In the end, art that stems from knowing that we actually don’t have all the answers, art that refuses to serve as a moral compass, art that doesn’t “make nice” may be our best hope. (115)
As well, the series on Knowledge Network by Dr Gus Casely-Hayford, Lost Kingdoms of Africa, and the PBS series Black in Latin America with Dr Henry Louis Gates both demonstrated how much of the history we learn is incomplete and so obviously biased. (More on this, the modernist project, and my son’s opinion later.)
I have also been asked to think about my project in terms of auto-ethnography.
Born to war-damaged, immigrant Dutch parents in Canada (who divorced when I was 10), I was surrounded by a strict religiosity characterized by conservatism (so you can imagine how the divorce went over), Puritanical zeal, insulation from the secular world, and labour. Canadian women wore their hair in rollers to the supermarket, we did not. Canadian women walked while they were smoking, while I was taught to sit down while smoking (after my mother reluctantly acknowledged my new cigarette habit). Our Canadian neighbours laughed outloud on their front porches for the whole street to hear, where we were instructed not to be too loud. Handel’s Messiah was on the record player every Sunday before, inbetween, and after the two services we attended.
As a six year old my mother gave me a black doll to play with. I named her Rosie. I liked her and I recall being really angry at my baby sister for pulling some of the hair out of the top of her head. My mother tells me that she saw the doll in the hardware store and decided to get it because of her own feelings about “zwarte mensen” (black people). When she was in the hospital labour room in 1961 another woman in labour was brought in. The woman was black. My mother who had never been so close to a black person was suddenly feeling unsure of herself. “How do I talk to her,” she thought. She struggled with feelings of fear. Not feelings of fear directed toward the woman, but feeling fear of finding herself being in a totally new situation. She had no idea how she should relate to this woman. So when the doll presented itself to her in the shop she decided that she should buy it for me so that I would not have to feel the same way that she had.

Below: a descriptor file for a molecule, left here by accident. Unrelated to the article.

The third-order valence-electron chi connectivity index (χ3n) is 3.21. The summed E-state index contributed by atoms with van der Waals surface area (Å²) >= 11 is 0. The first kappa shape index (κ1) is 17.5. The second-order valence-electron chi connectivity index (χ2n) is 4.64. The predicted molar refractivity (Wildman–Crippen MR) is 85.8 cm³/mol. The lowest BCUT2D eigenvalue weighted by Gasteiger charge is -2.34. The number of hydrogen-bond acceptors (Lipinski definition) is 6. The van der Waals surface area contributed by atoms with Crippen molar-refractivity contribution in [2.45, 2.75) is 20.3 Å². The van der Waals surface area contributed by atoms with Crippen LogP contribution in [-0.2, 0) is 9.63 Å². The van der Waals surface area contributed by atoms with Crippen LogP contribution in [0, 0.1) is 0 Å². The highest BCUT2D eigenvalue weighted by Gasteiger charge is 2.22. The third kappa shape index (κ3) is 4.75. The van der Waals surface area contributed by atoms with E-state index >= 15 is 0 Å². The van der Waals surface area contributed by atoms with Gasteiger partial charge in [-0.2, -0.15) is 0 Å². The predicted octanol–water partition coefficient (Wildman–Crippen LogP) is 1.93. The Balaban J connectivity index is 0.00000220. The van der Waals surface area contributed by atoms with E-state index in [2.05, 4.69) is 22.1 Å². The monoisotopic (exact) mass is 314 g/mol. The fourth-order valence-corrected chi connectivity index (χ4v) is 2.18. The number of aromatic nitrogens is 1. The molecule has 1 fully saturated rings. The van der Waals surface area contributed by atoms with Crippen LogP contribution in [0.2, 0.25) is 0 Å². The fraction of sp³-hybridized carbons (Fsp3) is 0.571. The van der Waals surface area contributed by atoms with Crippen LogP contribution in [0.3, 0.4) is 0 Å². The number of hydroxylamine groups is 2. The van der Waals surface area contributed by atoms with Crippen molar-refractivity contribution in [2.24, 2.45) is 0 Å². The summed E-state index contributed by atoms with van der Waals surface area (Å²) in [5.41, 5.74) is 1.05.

Not long after, my parents redecorated the living room and above the stereo hung a print of Rubens’ Head of a Man.
What do those examples have to do with whiteness? They are a part of my own personal experience while in a body that is accepted as white. At the time I did not think about the reason I had a black doll when none of my Dutch school friends did, or why I didn’t see pictures of blacks in any of their homes either. My first conscious encounter with racism came when I was 17, holding hands walking down the street in Malton with my Jamaican boyfriend. A vehicle drove by with a group young men (looked white) who yelled out the window at us “What a waste!” I wondered what in the world did they mean? I had to ask “John” what they meant. In some ways I was so naive. I did not seriously begin to unpack and examine my own whiteness until I saw William Pope.L’s work in the book The Friendliest Black Artist in America.
It’s at this point that I imagine text based works that say things like “serve me nicely because I am white” or ” I know that I am white.”
So…auto-ethnography…I am not yet convinced. It is true that all art I make is informed by my own experiences (all of them), but I am not certain that I want to address them directly at this point. I’m not sure how that would look. Maybe it could simply involve an acknowledgement of my own influences.
A few resources on Auto-Ethnography (it’s a start):
- Wikipedia Entry
- Arguments against Auto-Ethnography by Sara Delamont
- Home and Away: Self-Reflexive Auto-/Ethnography by Cristiane Kraft Alsop